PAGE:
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From The Chaplain's Desk
From The Chaplain's Desk: A Fair Balance
 

By Charles Dimmick, CT State Grange Chaplain

  August 10, 2018 --

Now finish the work, so that your eager willingness to do it may be matched by your completion of it, according to your means. For if the willingness is there, the gift is acceptable according to what one has, not according to what one does not have.

Our desire is not that others might be relieved while you are hard pressed, but that there might be equality. At the present time your plenty will supply what they need, so that in turn their plenty will supply what you need. The goal is equality, as it is written: “The one who gathered much did not have too much, and the one who gathered little did not have too little.” (2 Corinthians 8: 11-15)

In the above passage Paul is asking the Church at Corinth to share what they have in abundance with those who are in want, and stressing that he is not asking them to give so much that they themselves will be found wanting but rather that since they have enough for themselves it is appropriate that they give all that is in excess of their actual needs to those who do not have enough. There is no promise of special blessing in giving of their abundance; rather the implication is that such giving is an obligation, something that is expected. He wishes that there be a fair balance.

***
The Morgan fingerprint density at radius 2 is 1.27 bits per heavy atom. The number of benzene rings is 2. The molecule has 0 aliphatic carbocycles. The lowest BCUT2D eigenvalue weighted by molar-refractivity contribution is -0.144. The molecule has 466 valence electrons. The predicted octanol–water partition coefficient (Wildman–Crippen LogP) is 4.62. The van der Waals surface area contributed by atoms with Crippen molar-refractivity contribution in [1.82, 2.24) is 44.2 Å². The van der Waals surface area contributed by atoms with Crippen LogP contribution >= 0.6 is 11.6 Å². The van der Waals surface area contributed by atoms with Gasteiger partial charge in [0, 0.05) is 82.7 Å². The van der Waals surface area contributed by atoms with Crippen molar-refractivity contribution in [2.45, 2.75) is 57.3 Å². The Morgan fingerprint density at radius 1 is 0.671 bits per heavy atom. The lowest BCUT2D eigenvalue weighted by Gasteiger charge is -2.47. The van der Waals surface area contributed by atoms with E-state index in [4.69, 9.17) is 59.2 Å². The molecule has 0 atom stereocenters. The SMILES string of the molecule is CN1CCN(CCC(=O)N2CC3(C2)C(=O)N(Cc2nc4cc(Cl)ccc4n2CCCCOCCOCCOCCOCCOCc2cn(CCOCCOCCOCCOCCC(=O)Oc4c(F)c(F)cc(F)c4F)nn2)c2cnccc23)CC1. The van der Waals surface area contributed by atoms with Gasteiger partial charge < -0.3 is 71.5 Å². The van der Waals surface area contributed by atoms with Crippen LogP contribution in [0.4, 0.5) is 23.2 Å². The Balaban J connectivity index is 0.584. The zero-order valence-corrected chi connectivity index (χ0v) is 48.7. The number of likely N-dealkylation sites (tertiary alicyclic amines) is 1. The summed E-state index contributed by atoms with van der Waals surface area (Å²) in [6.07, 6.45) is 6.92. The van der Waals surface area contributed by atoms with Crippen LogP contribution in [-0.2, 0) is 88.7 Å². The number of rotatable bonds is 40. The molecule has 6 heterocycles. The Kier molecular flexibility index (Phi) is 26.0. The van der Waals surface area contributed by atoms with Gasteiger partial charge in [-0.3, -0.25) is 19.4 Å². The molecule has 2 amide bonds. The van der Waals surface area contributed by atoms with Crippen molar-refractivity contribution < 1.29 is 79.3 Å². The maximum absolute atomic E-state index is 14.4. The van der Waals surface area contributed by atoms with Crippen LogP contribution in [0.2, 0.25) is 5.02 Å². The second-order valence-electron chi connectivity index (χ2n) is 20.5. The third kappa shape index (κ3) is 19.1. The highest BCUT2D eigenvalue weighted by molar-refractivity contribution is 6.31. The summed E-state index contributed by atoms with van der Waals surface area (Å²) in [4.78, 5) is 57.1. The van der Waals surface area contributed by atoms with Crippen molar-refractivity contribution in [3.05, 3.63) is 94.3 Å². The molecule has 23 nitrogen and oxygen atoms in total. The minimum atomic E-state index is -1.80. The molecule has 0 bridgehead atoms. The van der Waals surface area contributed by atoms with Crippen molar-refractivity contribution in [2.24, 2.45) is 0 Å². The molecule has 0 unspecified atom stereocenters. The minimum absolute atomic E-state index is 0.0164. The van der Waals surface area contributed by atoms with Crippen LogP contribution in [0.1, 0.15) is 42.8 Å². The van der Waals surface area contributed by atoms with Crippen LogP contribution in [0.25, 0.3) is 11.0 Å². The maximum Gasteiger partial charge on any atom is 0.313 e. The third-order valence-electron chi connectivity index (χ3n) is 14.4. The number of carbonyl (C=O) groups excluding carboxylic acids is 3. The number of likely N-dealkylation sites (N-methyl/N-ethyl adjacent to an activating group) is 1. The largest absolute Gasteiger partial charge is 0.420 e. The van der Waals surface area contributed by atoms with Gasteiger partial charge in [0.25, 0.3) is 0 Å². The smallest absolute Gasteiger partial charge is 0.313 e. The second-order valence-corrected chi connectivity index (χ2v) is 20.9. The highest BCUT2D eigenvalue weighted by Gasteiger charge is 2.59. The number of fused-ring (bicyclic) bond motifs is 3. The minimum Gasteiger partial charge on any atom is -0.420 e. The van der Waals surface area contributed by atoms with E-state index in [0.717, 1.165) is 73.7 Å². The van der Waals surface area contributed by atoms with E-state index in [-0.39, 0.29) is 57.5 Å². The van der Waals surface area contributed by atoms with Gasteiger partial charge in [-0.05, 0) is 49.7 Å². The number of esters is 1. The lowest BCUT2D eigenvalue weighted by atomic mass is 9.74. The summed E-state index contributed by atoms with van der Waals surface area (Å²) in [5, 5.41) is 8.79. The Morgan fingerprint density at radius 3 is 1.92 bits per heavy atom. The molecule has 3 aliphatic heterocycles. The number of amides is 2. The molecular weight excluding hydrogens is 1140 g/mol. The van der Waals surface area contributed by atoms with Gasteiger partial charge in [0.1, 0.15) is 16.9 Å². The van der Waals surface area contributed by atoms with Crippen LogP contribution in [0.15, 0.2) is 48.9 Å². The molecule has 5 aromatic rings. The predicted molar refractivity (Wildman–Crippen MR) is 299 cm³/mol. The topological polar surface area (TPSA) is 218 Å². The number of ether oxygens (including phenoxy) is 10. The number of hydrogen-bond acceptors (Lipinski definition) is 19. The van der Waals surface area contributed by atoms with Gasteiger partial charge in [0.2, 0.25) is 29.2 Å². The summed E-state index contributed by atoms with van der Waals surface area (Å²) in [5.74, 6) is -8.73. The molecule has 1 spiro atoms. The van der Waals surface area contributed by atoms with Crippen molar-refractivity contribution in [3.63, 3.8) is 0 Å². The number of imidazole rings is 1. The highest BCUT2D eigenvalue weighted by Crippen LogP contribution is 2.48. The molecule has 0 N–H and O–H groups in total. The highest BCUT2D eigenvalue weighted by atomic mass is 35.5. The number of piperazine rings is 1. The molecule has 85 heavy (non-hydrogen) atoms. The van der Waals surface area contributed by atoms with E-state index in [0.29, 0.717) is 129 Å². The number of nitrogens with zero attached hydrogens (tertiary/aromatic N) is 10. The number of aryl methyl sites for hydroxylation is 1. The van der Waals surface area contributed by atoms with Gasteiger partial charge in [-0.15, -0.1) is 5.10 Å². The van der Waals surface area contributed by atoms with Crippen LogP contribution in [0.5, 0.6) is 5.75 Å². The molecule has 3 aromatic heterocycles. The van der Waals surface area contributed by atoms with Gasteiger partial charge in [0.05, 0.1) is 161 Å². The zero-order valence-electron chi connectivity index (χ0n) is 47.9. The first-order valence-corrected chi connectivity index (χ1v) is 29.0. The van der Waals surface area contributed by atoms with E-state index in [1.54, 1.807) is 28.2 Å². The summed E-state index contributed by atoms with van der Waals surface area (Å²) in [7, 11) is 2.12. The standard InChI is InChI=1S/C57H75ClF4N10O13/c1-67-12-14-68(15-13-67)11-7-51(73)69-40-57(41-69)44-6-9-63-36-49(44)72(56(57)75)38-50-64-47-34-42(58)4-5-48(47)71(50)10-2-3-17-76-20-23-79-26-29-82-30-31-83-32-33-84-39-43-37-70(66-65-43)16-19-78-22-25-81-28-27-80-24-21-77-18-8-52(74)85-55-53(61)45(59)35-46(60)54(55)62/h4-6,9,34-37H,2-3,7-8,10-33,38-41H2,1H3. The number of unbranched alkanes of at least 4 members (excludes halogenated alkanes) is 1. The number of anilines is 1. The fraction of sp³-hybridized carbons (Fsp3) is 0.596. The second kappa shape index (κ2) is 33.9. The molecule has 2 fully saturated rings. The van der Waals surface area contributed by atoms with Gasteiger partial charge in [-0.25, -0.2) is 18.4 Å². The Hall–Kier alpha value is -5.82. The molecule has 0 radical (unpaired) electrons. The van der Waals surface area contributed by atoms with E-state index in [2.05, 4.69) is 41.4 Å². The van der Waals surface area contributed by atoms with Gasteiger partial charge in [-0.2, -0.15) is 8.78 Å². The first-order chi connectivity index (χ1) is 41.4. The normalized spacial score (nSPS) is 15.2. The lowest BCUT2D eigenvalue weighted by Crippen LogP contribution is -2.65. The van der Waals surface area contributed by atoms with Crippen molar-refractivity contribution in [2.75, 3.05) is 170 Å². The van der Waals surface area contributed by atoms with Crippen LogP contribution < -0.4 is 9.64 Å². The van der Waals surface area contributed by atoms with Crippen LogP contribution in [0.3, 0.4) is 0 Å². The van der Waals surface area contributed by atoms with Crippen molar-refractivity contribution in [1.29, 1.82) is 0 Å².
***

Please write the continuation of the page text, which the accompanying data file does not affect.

There is a similar theme that is to be found in Grange ritual, in the ceremony for the Third Degree, where the harvester is urged to share the abundance of the harvest.

The philosopher Immanuel Kant in his “Lectures on Ethics” states that “A man ought not to be flattered for his acts of charity lest his heart swell with generosity and desire to make benevolence the sole rule of his conduct” I’m not sure that Kant had Paul’s letter to the Corinthians in mind when he wrote that, but he goes  on to suggest that in giving of one’s abundance one is helping to balance justice, in that if God has given you much you are obligated to share with those who have little.

One last quote, from Jesus himself, “From everyone who has been given much, much will be demanded; and from the one who has been entrusted with much, much more will be asked” (Luke 12: 48).

 

 
 
 

 
     
     
       
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